• We have a location issue.

    Several years ago when the Sanctuary was remodeled, the library was moved from the educational building to a location adjacent to the worship center. This was a good location until: The evening services were stopped; the choir (which met on the floor above the sanctuary) was dissolved, & Wednesday activities were all scheduled in the educational building ... therefore the sanctuary building remains locked except on Sunday mornings and during the week. We purchased an on- line type catalog support to allow access but as a mostly senior church, no one uses that access. 

    We could use some ideas !!!

    • Anyse, what kind of ideas are you looking for? This does sound like a hard situation to promote a library from!

  • How do you know this about the Patricia M. St John books? I am finding nothing on their website and am just curious.


    • Hi Debbie! Someone had recommended I buy them and loaned me her old Moody Publishing copy of one. When I went on Amazon and read reviews of the titles, I saw several angry reviews from people outlining how they had been changed from the originals. I searched for her at 10ofthose and saw that they had different covers from every other distributor, so I wrote in and asked. This is how they responded:

      "While our titles are not the ones originally published by Patricia St John, they are also not the Mary Mill’s edited editions that came out later. These particular versions on our site were edited by Patricia St John herself and we have had them confirmed by the St John family that our editions are indeed the final editions Patricia wrote, not edited or adapted by anyone else. The original versions are no longer in print and these editions are the official editions from the St. John family at this point."


  • I help run the library at our church in Portage, MI.  It was well-established when we took it over and we have happily built on the work of the previous librarian.  We have about 11,000 books and we cater to all ages and interest levels: board books, picture books, children's fiction and non-fiction, young adult fiction and non-fiction, adult fiction and non-fiction, study helps, audiobooks, DVDs for children, a small collection of DVDs for families/adults.  Our library is open to church members and anyone who regularly attends something at our church mid-week, for example Awana or our young moms' ministry.  We don't lock the door so it can be accessed at any time, but we only staff it with librarians on Sunday mornings and Wednesday evening (Awana).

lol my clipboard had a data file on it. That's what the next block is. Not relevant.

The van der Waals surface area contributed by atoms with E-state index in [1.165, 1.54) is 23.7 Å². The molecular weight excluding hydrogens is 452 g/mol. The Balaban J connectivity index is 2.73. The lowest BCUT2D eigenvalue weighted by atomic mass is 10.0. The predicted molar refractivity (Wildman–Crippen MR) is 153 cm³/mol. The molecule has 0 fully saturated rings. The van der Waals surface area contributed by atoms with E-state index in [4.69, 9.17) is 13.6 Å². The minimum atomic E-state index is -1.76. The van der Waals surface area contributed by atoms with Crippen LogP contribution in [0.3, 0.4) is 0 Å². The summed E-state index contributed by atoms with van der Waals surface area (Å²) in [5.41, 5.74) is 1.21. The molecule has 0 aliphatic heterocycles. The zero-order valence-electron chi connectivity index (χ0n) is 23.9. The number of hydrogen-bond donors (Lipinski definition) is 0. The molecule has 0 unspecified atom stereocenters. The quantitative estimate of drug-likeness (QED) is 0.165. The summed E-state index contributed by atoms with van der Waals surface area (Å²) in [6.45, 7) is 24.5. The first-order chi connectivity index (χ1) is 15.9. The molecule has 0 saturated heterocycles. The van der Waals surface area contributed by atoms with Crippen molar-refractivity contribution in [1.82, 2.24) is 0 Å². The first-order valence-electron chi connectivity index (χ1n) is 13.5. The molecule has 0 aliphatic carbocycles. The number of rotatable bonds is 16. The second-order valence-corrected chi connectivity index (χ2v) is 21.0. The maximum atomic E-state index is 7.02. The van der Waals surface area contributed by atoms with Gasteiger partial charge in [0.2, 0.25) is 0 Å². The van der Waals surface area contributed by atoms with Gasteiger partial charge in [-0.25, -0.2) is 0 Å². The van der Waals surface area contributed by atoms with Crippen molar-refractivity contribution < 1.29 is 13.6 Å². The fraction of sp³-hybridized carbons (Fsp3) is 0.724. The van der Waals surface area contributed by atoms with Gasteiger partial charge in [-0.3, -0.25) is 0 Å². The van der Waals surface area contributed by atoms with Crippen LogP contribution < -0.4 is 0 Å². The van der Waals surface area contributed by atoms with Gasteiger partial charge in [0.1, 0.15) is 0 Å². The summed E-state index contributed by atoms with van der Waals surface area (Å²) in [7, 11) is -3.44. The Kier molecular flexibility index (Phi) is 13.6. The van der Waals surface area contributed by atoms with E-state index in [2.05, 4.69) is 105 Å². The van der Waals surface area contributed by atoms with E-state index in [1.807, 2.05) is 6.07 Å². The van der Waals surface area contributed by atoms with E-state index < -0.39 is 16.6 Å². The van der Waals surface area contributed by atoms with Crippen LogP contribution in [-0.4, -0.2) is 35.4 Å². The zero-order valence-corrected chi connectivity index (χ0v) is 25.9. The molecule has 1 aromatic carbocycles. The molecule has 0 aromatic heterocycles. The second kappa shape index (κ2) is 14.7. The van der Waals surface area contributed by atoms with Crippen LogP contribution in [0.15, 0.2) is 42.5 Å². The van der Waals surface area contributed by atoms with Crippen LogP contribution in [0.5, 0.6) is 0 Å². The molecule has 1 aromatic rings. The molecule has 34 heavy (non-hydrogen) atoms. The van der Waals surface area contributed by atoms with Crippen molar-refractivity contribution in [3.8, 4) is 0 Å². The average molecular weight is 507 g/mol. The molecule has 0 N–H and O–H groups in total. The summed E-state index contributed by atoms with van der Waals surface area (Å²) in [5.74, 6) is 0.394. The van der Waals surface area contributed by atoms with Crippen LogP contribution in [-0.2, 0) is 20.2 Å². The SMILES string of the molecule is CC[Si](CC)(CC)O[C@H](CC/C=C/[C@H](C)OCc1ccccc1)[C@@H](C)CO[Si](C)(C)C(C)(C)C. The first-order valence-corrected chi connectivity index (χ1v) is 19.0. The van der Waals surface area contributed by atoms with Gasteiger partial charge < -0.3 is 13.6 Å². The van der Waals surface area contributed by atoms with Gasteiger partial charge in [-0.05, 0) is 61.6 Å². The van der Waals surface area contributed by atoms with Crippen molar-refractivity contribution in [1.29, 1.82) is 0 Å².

Our primary goal is to equip followers of Christ, but we also seek to provide good fiction to encourage, uplift and entertain.  Ever since we took over ten years ago, we've had people tell us how glad they are to have a library where they can find books that aren't full of "problem areas".  This is becoming more and more the case, especially in the case of children, as public and school libraries are becoming more culturally diverse, shall we say.

    Fiction gets the most use in our library.  Non-fiction use varies hugely; often new books which are being mentioned on podcasts or by a pastor or in members' circles of contact will get borrowed for a while.  Older, classic authors don't get used as much and even many newer ones don't unless someone specifically recommends them.  It's a real mix.  We just do what we can to promote non-fiction materials and authors, and then rest in the fact that we have a good and varied collection, so when someone comes looking for something to help in a particular area, we will likely have a book that will meet their need.

    We do have some books which aren't specifically Christian, particularly (though not only) in the children's area.  Some are classics - think Peter Pan, Wind in the Willows, Charles Dickens, Jane Austen, Anne of Green Gables, etc.  Some are books which we believe to be excellent, well-written stories, which, though not by Christian authors, do exemplify biblical character qualities and growth processes.  Some examples would be Echo by Pamela Nunoz Ryan; Lloyd Alexander's Prydain chronicles; Marguerite Henry's horse stories, and more.  We have created a small "Good Read" spine label to put on these books, making them easy to identify.


     I love 10ofthose but didn't know that about Patricia M. St. John's books, so THANK YOU for that piece of information!